Friday, October 25, 2013

The failure of Catholic education

Imagine if I began a blog post by quoting some writer who expressed some negative thoughts about homeschooling in a post that also talks about how awesome public schools are and how excited the writer is for his children to board that yellow school bus.

Now imagine that I said the following:

If you want to use the public schools because you think these schools will suit your children well and they will benefit from it, then God bless you.

If you have to use the public schools even though you don't want to because you have no viable alternatives at this time, then God bless you even more.

If you are going to use the public schools because you have been stewing in a steady stream of sensational horror stories about homeschooling and homeschoolers, because you've been convinced you're not smart enough to homeschool, because you are convinced that all Catholic homeschoolers are secret wannabe Amish-like end-times preppers and you would never do anything that would keep your kids from fitting in with the mainstream, or because your children are still so undisciplined that you break out in hives at the thought of spending more than a few hours a day with them and because you're still trying to teach them basic civilization (let alone reading, writing, or math) and think you're doing pretty well because so far you've managed to postpone sibling cannibalism, please think again.  Good decisions are not born of terror and disgust and disdain.

It wouldn't be very fair of me to say any of the above, would it?  It wouldn't be very nice or very just for me to assume that many or most of those Catholics who send their kids to public schools are doing so because they hate and fear homeschoolers and homeschooling, would it?  It wouldn't even be nice of me to assume that there are enough Catholics who send their kids to public schools who think this way to write a scolding, warning, nagging sort of blog post about it all, would it?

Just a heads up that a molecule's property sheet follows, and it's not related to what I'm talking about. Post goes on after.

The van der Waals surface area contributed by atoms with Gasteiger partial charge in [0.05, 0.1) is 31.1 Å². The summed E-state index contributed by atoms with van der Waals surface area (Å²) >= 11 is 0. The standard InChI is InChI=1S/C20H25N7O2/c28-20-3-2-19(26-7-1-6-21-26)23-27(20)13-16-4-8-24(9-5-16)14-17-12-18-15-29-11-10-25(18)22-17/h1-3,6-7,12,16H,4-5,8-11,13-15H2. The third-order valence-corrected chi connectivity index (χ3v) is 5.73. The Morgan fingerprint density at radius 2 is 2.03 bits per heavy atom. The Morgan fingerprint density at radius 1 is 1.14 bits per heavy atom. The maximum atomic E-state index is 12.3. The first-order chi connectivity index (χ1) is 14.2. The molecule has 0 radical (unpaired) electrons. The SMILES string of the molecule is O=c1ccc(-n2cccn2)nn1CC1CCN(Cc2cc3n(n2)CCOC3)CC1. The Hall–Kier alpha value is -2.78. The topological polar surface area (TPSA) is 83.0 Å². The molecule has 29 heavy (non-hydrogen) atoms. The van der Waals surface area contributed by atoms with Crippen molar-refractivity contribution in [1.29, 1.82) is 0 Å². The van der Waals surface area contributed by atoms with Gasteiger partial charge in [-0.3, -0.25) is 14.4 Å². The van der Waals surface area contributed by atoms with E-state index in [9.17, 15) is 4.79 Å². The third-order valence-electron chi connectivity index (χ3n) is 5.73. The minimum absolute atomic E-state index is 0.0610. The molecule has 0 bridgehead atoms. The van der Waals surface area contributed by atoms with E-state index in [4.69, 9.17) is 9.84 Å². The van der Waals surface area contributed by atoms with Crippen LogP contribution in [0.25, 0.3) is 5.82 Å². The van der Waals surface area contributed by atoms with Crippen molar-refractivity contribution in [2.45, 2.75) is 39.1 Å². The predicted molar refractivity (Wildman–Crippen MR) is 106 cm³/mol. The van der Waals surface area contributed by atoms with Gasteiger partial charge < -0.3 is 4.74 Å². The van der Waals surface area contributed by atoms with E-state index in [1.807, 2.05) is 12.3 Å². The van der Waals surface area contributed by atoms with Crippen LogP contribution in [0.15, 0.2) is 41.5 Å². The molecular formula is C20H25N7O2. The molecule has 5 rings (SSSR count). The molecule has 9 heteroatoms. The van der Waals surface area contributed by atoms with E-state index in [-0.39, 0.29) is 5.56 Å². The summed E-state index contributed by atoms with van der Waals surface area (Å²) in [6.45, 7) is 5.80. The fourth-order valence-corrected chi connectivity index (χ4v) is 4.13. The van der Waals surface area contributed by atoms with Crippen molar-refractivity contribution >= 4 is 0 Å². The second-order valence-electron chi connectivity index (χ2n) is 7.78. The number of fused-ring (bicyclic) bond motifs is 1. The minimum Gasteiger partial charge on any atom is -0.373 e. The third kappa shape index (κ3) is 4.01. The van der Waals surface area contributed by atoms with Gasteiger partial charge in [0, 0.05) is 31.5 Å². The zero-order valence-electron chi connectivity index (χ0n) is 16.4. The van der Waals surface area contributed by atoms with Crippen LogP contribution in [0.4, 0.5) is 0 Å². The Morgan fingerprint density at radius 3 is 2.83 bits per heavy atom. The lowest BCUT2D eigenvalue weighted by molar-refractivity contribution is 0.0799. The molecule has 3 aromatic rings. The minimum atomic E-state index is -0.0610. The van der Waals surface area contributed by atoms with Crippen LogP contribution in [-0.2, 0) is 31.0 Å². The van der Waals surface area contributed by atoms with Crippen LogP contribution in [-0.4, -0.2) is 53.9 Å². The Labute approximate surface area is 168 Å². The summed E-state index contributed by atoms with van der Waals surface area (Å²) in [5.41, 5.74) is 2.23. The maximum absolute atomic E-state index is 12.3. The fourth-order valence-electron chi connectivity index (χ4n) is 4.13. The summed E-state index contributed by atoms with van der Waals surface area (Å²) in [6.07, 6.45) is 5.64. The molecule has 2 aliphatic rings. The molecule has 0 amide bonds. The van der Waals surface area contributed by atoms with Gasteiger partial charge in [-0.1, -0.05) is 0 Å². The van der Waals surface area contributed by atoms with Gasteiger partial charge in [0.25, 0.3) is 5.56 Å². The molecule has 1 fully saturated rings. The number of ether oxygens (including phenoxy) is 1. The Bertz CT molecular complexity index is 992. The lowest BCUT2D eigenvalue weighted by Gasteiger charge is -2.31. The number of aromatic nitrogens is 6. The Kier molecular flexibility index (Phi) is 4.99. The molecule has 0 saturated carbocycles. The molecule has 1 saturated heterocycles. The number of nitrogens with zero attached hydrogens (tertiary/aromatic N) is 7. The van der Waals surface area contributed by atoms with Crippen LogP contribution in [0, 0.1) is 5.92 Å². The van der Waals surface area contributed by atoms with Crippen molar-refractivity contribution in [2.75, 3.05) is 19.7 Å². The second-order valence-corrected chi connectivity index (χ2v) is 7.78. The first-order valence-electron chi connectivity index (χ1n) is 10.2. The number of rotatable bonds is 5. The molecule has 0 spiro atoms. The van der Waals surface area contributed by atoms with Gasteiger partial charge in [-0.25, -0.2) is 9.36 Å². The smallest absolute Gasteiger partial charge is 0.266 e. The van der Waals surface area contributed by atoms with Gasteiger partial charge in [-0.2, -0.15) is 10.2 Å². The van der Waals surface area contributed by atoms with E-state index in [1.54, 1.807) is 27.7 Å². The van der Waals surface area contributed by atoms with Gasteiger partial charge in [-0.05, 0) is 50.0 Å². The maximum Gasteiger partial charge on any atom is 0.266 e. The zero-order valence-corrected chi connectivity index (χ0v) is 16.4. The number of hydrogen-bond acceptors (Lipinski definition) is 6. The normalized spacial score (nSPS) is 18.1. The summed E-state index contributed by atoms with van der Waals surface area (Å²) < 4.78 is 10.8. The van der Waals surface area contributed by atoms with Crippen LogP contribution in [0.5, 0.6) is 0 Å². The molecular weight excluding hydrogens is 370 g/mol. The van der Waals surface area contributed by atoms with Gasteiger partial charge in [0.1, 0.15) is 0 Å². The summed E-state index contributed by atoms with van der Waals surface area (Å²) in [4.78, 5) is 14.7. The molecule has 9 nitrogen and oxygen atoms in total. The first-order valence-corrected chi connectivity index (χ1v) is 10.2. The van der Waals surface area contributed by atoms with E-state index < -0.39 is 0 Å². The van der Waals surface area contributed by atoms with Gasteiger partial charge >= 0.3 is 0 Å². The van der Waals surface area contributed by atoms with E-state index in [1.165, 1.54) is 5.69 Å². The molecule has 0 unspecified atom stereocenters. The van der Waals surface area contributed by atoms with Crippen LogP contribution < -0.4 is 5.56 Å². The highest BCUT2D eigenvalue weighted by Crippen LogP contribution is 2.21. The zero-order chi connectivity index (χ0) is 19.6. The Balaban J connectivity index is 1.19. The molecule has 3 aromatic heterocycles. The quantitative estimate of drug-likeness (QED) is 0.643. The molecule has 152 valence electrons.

Well, would it?

If you clicked on that link and read Simcha Fisher's post, you'll notice that she's using Matt Walsh's piece here as her jumping-off place.  I don't know much about Matt Walsh, but having read through the piece I see a passionate criticism of public education of the sort that I see all the time, even from people whose kids are currently enrolled in public schools.  There is nothing wrong with deciding that the system is broken; there is nothing inherently incoherent in deciding the system is broken and yet that in your small town or relatively sane state the damage done by federal education mandates and weird educational ideologies has been kept to a minimum.  Both may be true, and if the second is true than your decision to make use of the local public schools is perfectly logical, if that's what works best for your family. 

However, the fact that Catholic bloggers are even debating whether the Little (Weird) Town on the Homeschool Model of Catholic Education or the Lord of the Flies Public School Model of Catholic Education (with supplements by the parish religious ed. department) is better is proof of one big truth that tends to get overlooked: neither of these models would be necessary were it not for the sad failure of diocesan Catholic education in our times.